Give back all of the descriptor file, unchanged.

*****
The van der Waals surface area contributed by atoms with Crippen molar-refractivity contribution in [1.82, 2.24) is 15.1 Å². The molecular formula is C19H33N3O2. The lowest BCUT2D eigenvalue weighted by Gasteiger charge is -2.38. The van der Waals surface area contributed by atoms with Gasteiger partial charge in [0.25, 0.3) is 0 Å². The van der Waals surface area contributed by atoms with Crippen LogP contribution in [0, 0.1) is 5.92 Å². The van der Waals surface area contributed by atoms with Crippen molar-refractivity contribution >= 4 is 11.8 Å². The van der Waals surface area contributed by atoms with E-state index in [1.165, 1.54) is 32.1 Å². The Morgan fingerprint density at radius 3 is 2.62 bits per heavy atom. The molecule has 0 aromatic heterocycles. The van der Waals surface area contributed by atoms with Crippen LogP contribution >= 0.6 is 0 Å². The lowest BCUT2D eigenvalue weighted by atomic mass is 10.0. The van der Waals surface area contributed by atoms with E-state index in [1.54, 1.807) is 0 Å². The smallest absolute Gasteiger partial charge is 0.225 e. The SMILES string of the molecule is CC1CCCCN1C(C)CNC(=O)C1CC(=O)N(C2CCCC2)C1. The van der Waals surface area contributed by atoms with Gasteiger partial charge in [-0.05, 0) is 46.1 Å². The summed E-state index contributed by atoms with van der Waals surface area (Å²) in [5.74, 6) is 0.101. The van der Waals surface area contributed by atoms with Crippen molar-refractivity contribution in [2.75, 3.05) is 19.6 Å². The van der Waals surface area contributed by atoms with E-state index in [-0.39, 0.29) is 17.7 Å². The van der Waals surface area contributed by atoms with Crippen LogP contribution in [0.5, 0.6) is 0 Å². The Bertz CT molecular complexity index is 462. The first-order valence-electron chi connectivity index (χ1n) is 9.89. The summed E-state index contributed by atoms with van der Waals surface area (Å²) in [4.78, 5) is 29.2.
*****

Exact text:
The van der Waals surface area contributed by atoms with Crippen molar-refractivity contribution in [1.82, 2.24) is 15.1 Å². The molecular formula is C19H33N3O2. The lowest BCUT2D eigenvalue weighted by Gasteiger charge is -2.38. The van der Waals surface area contributed by atoms with Gasteiger partial charge in [0.25, 0.3) is 0 Å². The van der Waals surface area contributed by atoms with Crippen LogP contribution in [0, 0.1) is 5.92 Å². The van der Waals surface area contributed by atoms with Crippen molar-refractivity contribution >= 4 is 11.8 Å². The van der Waals surface area contributed by atoms with E-state index in [1.165, 1.54) is 32.1 Å². The Morgan fingerprint density at radius 3 is 2.62 bits per heavy atom. The molecule has 0 aromatic heterocycles. The van der Waals surface area contributed by atoms with Crippen LogP contribution >= 0.6 is 0 Å². The lowest BCUT2D eigenvalue weighted by atomic mass is 10.0. The van der Waals surface area contributed by atoms with E-state index in [1.54, 1.807) is 0 Å². The smallest absolute Gasteiger partial charge is 0.225 e. The SMILES string of the molecule is CC1CCCCN1C(C)CNC(=O)C1CC(=O)N(C2CCCC2)C1. The van der Waals surface area contributed by atoms with Gasteiger partial charge in [-0.05, 0) is 46.1 Å². The summed E-state index contributed by atoms with van der Waals surface area (Å²) in [5.74, 6) is 0.101. The van der Waals surface area contributed by atoms with Crippen molar-refractivity contribution in [2.75, 3.05) is 19.6 Å². The van der Waals surface area contributed by atoms with E-state index in [-0.39, 0.29) is 17.7 Å². The van der Waals surface area contributed by atoms with Crippen LogP contribution in [0.5, 0.6) is 0 Å². The Bertz CT molecular complexity index is 462. The first-order valence-electron chi connectivity index (χ1n) is 9.89. The summed E-state index contributed by atoms with van der Waals surface area (Å²) in [4.78, 5) is 29.2.